Graham Greene’s take down of Shirley Temple

Shirley Temple is dead. Amidst the usual fawning celebrity obituaries was this gem from The Guardian:

‘Graham Greene, infamously, reviewing Wee Willie Winkie [1937 Fox film] in the London weekly Night and Day, wrote: “Infancy with her is a disguise, her appeal is more secret and more adult … her neat and well-developed rump twisted in the tap dance: her eyes had a sidelong searching coquetry … watch the way she measures a man with agile studio eyes, with dimpled depravity. Adult emotions of love and grief glissade across the mask of childhood, a childhood that is only skin-deep … “‘

As usual, Greene nailed it perfectly. After reading that, watch the most famous clip from Temple’s childhood oeuvre:

There’s barely disguised lust in the way they film the little girl singing to a group of grown men that enhances the double entendre of the lyrics.

This sort of slavering male gaze is all over the adaption of Kipling (where the lead was a boy) that got Greene into so much trouble:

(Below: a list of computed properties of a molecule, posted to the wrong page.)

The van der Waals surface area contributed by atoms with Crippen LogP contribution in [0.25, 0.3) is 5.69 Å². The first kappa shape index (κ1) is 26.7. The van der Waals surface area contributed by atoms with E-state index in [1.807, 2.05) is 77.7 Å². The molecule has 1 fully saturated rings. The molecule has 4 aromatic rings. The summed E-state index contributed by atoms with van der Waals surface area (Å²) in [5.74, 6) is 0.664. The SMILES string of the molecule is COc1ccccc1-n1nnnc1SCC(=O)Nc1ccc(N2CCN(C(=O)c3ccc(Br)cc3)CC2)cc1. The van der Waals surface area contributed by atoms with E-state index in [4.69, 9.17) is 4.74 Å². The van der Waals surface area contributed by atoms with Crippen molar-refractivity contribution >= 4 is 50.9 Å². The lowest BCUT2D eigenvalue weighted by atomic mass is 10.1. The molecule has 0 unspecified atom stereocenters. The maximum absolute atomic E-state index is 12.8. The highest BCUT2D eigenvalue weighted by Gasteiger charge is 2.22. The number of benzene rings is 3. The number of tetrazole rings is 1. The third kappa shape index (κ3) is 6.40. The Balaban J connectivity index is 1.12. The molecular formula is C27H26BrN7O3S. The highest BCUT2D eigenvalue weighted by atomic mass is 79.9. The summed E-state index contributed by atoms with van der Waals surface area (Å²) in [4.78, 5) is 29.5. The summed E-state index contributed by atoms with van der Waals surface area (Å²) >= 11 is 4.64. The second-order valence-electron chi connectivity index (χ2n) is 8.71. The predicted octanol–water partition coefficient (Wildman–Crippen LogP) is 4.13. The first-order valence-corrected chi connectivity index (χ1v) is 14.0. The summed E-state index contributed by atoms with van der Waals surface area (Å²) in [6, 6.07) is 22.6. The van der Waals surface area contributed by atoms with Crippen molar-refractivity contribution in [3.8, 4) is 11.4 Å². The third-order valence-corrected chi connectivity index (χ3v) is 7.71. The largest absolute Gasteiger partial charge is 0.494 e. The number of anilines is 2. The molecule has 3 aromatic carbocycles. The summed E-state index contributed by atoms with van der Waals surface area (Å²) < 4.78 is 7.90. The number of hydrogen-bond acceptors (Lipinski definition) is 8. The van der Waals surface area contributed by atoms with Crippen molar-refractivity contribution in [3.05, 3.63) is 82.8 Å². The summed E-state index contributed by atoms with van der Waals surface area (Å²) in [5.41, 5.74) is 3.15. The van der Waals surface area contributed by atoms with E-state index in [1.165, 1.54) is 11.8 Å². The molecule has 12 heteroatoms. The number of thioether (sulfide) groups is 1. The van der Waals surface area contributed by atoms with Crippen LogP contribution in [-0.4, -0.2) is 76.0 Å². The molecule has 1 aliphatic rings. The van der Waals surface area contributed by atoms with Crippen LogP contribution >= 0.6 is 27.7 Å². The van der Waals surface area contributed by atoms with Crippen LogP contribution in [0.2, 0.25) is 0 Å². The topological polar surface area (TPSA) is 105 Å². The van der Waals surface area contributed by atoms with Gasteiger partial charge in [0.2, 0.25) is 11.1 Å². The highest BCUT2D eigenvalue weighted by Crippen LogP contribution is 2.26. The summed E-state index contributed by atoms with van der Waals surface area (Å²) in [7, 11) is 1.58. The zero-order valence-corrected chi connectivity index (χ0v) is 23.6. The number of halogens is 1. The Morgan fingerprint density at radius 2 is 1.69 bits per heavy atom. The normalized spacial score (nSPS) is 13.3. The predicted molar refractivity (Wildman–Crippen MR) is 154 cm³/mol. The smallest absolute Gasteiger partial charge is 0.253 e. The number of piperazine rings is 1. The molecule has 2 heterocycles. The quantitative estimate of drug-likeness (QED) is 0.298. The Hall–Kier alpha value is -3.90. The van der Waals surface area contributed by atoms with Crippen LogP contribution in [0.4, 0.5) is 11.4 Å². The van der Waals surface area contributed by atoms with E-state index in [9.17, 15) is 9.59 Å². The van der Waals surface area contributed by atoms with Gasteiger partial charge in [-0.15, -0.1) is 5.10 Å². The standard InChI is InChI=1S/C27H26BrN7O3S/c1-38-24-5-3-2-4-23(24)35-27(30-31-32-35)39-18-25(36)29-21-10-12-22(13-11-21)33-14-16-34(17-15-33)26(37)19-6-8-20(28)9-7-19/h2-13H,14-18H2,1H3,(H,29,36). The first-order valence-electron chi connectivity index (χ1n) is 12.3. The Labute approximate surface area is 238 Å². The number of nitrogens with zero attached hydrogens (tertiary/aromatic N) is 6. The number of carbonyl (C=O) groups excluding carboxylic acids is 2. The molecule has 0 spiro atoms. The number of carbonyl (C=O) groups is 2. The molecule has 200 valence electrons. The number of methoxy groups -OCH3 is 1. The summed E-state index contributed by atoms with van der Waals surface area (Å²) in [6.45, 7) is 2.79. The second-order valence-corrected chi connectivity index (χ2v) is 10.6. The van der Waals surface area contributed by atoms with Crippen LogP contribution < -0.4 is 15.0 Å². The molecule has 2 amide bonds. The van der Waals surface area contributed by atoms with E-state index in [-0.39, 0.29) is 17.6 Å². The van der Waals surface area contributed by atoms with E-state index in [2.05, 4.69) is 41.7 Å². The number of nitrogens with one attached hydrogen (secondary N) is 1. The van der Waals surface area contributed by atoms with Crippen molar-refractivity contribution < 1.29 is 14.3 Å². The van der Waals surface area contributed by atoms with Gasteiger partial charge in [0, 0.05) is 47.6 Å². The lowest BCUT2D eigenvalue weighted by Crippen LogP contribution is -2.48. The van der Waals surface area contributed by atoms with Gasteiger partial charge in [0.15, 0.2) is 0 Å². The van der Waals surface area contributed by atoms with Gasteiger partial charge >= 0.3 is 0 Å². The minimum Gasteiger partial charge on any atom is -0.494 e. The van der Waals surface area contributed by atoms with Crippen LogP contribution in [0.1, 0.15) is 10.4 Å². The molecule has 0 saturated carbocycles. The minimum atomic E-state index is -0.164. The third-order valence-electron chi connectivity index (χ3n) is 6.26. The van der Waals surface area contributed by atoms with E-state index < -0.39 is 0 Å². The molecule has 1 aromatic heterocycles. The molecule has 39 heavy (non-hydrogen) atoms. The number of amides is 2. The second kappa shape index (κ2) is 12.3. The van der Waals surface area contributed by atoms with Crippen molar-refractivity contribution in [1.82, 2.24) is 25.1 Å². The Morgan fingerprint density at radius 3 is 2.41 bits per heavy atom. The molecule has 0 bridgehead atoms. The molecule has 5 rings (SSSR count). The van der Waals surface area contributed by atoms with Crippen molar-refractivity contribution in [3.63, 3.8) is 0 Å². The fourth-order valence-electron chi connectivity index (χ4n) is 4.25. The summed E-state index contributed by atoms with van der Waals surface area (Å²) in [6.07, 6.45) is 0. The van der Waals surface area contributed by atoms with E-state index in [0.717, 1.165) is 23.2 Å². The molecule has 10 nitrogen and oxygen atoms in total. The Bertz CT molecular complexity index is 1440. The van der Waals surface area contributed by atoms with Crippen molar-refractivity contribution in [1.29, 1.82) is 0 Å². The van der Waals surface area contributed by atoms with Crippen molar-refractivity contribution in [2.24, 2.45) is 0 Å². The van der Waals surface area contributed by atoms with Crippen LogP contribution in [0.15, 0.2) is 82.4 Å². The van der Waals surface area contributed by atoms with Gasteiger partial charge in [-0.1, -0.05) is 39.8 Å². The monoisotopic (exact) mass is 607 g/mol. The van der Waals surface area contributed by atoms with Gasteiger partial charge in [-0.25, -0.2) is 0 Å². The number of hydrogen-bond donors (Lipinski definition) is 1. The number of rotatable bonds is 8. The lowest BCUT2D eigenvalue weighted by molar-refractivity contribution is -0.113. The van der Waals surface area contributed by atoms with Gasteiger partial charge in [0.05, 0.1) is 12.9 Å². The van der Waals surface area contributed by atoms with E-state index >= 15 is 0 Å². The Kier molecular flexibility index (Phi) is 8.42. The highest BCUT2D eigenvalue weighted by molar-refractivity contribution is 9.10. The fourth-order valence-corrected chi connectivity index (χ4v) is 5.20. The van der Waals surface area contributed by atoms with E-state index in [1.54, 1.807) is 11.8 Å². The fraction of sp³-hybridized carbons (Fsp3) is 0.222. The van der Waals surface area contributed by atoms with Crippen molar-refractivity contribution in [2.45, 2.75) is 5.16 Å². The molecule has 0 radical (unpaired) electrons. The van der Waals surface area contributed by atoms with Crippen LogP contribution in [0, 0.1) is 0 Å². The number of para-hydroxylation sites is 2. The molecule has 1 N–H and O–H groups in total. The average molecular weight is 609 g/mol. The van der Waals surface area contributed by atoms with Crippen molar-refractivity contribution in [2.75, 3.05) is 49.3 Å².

Of course speaking truth to power and pointing out the filth behind the innocence is never easy.  People cling assiduously to their veneers of moral superiority and celluloid dreams of little blonde girls.

The Guardian notes that ‘Fox sued and the case was settled in Temple’s favour with the judge (a fan) deeming the libel “a gross outrage”. Greene fled to Mexico, and the magazine was fined £3,500. The settlement remained in trust for Temple in a British bank until she turned 21, when it was donated to charity.’

Hopefully  the Shirley Temple’s in Mexico had rum in them.


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